How can I tell if my pet is at a healthy weight?

Unfortunately, the majority of our pets in the United States are now considered obese. Overweight and obese dogs and cats are of enormous concern. As with people, other animals suffer similar ailments and health concerns when they have excess weight. I don’t say this all with judgment; I am Italian and Lebanese, so food most certainly equals love in my mind. I also understand how difficult it can be to keep a beloved pet trim. (Looking at you, my sweet kitty Lila. Since a kitten, she has been the ultimate food thief and seems to have an “understanding” with the other cats, who politely step away from their bowls for her to chow down.)

Advances in veterinary medicine and animal husbandry have greatly improved our ability to provide for our pets’ medical and nutritional needs. We can better prevent, diagnose, and treat many diseases, such as parasites.

Our understanding of the nutritional needs of animals such as dogs and cats has also grown immensely. Nutritionally balanced diets that are highly palatable (the first dry dog and cat foods didn’t have many animals’ thrilled) are now widely available for purchase by owners. I often hear clients lament that they meticulously feed “what the bag says to feed.” Remember, these calculations are for intact animals that are heavy athletes: i.e., not most of our companion dogs and cats.

Successful campaigns to spay and neuter dogs and cats have also led to improved overall animal health.  Note also that spayed and neutered animals require significantly fewer calories than intact animals.

So, to answer your question, what is the best way to assess if your pet is a healthy weight? A “body condition score” is a numerical assessment of just this. Charts exist for both dogs and cats. Another good tool to utilize is your own hand. If you lay your hand flat, palm facing down, and feel over the back of your knuckles with your finger, that is about the ideal way a dog or cat’s ribs should feel: you can easily feel them without pressing hard but they aren’t excessively visible. If you make a fist and then feel your knuckles, this represents an animal that is too thin, with ribs (your knuckles) clearly visible. Now lay your hand flat again and flip it so your palm is up and feel the underside of your knuckles. While you can still feel the bones (an animal’s ribs), you have to press a bit harder to be able to do so. Body condition scores are routinely assessed by your veterinarian, so any questions should be addressed to them.

Remember too, that because there are so many overweight critters out there, our perception of what is healthy may be skewed. I joke with owners that if friends, family, and even strangers are commenting that their dog is “too skinny,” they are actually probably a healthy weight. That being said, underweight animals are absolutely still a concern. Particularly, a rapid change in weight is something to note and address with your veterinarian, as multiple diseases can cause weight loss (i.e., that cat that has always been chunky that now, when entering her teenage years, loses weight and “looks great” with no diet changes made). As a general rule, if you aren’t actively trying to get your pet to lose weight and they have, further investigation should be performed. On the flip side, an overweight animal may also indicate other health concerns (for example, hypothyroidism), that should be addressed directly by your veterinarian. Remember, too, that as an animal ages, their caloric and dietary needs may change as well.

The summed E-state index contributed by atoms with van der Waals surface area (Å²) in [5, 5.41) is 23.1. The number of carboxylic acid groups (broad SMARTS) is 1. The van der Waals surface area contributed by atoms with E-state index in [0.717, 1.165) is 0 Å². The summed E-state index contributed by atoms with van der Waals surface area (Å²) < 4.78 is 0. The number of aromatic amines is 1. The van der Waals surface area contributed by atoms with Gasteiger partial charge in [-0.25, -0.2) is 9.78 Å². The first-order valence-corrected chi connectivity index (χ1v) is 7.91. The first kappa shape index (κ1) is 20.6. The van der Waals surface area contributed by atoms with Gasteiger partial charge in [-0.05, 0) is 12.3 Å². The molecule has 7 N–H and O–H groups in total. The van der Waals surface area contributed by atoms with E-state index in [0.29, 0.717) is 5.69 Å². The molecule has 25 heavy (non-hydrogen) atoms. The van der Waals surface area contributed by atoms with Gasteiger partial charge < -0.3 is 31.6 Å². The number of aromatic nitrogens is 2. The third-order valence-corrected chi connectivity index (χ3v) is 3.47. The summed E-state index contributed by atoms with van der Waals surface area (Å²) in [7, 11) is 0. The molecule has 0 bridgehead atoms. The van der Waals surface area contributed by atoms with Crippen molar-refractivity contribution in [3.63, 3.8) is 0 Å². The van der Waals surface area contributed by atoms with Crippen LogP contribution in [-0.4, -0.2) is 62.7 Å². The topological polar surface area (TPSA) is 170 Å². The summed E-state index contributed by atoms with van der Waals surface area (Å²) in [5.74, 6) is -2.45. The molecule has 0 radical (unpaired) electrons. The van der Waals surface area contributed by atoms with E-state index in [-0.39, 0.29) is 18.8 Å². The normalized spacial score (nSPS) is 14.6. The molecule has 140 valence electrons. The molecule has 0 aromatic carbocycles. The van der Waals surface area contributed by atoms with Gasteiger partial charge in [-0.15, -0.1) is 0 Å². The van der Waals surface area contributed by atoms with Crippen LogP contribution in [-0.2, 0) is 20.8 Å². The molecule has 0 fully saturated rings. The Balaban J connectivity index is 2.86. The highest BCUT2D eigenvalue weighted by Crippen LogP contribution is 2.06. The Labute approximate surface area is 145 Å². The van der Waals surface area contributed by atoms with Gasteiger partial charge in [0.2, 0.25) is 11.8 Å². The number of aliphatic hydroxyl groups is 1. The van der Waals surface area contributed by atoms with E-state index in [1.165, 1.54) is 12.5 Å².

One more important aspect to note. As with people, animals are prone to lose muscle mass as they age which can be accelerated by many diseases. A “muscle condition score” assesses if there is an appropriate amount of muscle present or if muscle loss is being seen. As such, assessing whether or not a pet is a healthy weight often requires a more complex assessment than simply a number on a scale.

If you do feel your dog or cat is an inappropriate weight, consult with your veterinarian. Weight loss should be accomplished in a controlled, gradual process. Your veterinarian can best create a weight loss plan and may incorporate changes such as a prescription diet.

Lastly, remember that weight concerns don’t end with dogs and cats. You should ensure you have a good understanding of an appropriate body condition in any animal for whom you care (over-conditioning and obesity are unfortunately prevalent in many other animals, from horses to sugar gliders). Assess and weigh your animals frequently. Report any changes or concerns to your veterinarian quickly and remember that they want to help!

Cliff notes:

1. Acclimate yourself with how to assess your pet’s body condition score.

2. Assess your pet’s body condition and weight frequently.

3. Report any changes to a veterinarian.

4. If your pet’s weight needs adjusting, don’t beat yourself up, but do obtain prompt veterinary help in attaining a more appropriate weight.


1. Pet Food Institute

2. Association for Pet Obesity Prevention

3. Pet Nutrition Alliance

Disclaimer: The content of The Bethel Grapevine’s Ask the Vet blog is for informational purposes only. It is not intended as medical advice and should not be treated as such. If you have a medical question about your pet, call or visit your veterinarian or a veterinary hospital.

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